Subsidiary air stream 20 is further cooled by its heat exchange with the liquid oxygen and is subcooled in a subcooler 54 against the warming of product stream 48 after having been pumped by pump 50. Subsidiary air stream 20 is then reduced in pressure by a Joule-Thompson valve 56 and introduced into higher pressure column 28 for rectification.
Product stream 48, in a partially evaporated state after falling film evaporator 52, is introduced into a phase separator 58 which separates product stream 48 into liquid and vapor phases. The liquid phase, as a liquid phase stream 60, is introduced into lower pressure column 30. The vapor phase is extracted from phase separation tank 58 as a vaporized product stream 62 which is then fully warmed within main heat exchanger 24 and is expelled as the gaseous oxygen product.
The following chart is a calculated example of an operation of apparatus 10 in accordance with the present invention where a plant producing 160 TPD at 95% purity has an overall power saving of 1.6% over the prior art. In this calculated example higher pressure column 28 was simulated as having 21 theoretical stages. The average pressure for equipment 28 was 4.95 atmospheres. Main air stream 18 entered on stage 21 and subsidiary air stream 20 entered on stage 15. The lower pressure column 30 was simulated as having 20 theoretical stages. The average pressure for equipment 30 was 1.333 atmospheres. Rich liquid stream 34 entered on stage 12 and poor liquid stream entered on stage 1. The refrigerant stream 44 entered on stage 16.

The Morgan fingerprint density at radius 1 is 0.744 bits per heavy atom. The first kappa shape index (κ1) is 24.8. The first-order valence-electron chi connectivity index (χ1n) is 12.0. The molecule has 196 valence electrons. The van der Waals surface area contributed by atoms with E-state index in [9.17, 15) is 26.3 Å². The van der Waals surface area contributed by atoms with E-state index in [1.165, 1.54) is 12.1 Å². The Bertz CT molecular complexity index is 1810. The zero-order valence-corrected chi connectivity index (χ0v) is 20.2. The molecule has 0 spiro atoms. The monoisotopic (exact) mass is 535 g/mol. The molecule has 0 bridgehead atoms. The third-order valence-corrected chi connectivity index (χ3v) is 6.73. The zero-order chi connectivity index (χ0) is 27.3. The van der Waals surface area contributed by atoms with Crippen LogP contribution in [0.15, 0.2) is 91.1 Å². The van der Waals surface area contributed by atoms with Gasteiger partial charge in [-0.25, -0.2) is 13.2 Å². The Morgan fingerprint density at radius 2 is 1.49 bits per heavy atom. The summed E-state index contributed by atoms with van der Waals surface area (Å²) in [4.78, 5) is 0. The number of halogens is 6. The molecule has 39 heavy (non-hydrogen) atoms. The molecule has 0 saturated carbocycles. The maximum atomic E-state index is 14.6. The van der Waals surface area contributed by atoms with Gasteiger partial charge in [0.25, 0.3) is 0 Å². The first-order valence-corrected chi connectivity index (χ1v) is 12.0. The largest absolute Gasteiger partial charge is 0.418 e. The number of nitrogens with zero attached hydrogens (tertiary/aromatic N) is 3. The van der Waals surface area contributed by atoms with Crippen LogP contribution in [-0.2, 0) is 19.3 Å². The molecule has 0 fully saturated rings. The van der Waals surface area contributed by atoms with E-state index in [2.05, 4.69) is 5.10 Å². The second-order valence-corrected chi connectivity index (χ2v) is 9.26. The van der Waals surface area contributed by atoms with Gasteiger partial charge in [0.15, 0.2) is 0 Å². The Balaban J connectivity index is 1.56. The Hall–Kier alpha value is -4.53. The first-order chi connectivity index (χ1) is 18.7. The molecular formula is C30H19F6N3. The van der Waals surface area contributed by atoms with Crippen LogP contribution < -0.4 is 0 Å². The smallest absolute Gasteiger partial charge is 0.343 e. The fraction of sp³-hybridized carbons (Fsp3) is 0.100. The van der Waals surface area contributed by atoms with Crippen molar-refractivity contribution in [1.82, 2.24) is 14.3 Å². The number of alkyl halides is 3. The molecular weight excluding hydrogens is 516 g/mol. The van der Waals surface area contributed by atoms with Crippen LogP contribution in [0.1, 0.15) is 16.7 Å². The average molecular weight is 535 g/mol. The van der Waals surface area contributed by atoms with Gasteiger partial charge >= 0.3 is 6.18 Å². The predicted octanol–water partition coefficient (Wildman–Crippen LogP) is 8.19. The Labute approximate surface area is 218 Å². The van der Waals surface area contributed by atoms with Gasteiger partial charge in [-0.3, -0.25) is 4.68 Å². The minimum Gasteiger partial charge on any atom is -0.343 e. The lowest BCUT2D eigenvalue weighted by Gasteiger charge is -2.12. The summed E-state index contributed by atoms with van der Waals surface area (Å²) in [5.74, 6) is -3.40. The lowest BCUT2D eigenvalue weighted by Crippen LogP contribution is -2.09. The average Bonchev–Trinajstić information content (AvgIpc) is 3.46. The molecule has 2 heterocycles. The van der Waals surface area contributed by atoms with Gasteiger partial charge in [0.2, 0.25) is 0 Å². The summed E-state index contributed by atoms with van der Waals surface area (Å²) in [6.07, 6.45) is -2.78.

__________________________________________________________________________CHARTED EXAMPLE Vapor Temperature Pressure Molar Flow Nitrogen Argon OxygenStream fraction Centigrade atm sm3/hr mole fraction mole fraction mole fraction__________________________________________________________________________Subsidiary 1.0000 32.78 6.2 6270.5 0.7811 0.0093 0.2096Air Stream 20Before MainHeatExchanger 24(AfterAftercooler23)Subsidiary 1.0000 -171.91 6.1 6270.5 0.7811 0.0093 0.2096Air Stream 20After MainHeatExchanger 24Subsidiary 0.0000 -179.01 6.1 6270.5 0.7811 0.0093 0.2096Air Stream 20AfterSubcooler 54Subsidiary 0.0000 -179.0 4.90 6270.5 0.7811 0.0093 0.2096Air Stream 20After J-TValve 56Product 0.0000 -180.47 3.0 9420.2 0.0105 0.0289 0.9606Stream 48After Pump50Product 0.0000 -176.95 3.0 9420.2 0.0105 0.0289 0.9606Stream 48AfterSubcooler 54Product 0.5000 -174.39 2.38 9420.2 0.0105 0.0289 0.9606Stream 48After PartialVaporizationWithinFalling FilmEvaporator 52Vaporized 1.0000 34.00 2.2 4710.6 0.0168 0.0341 0.9491ProductStream 62After MainHeatExchanger 24Liquid Phase 0.0000 -174.38 2.3 4710.1 0.0051 0.0237 0.9712Stream 60__________________________________________________________________________
While the invention has been described with reference to a preferred embodiment, as will occur to those skilled in the art, numerous changes, additions, and omissions can be made without changing the spirit and scope of the present invention.
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|U.S. Classification||62/646, 62/654|
|Cooperative Classification||F25J2250/40, F25J2250/04, F25J3/04412, F25J3/04303, F25J3/0409, F25J3/04206, F25J2245/50, F25J3/04884, F25J2205/02, F25J2250/50, F25J2235/50|
|European Classification||F25J3/04A6O, F25J3/04Z4A4, F25J3/04C6A4, F25J3/04B6C4, F25J3/04F2|
|Jul 5, 1994||AS||Assignment|
Owner name: BOC GROUP, INC., THE, NEW JERSEY
Free format text: ASSIGNMENT OF ASSIGNORS INTEREST;ASSIGNORS:HOGG, NEIL;LESKOWICZ, MARK;REEL/FRAME:007058/0081
Effective date: 19940524
|Apr 9, 1999||FPAY||Fee payment|
Year of fee payment: 4
|Oct 10, 2003||LAPS||Lapse for failure to pay maintenance fees|
|Dec 9, 2003||FP||Expired due to failure to pay maintenance fee|
Effective date: 20031010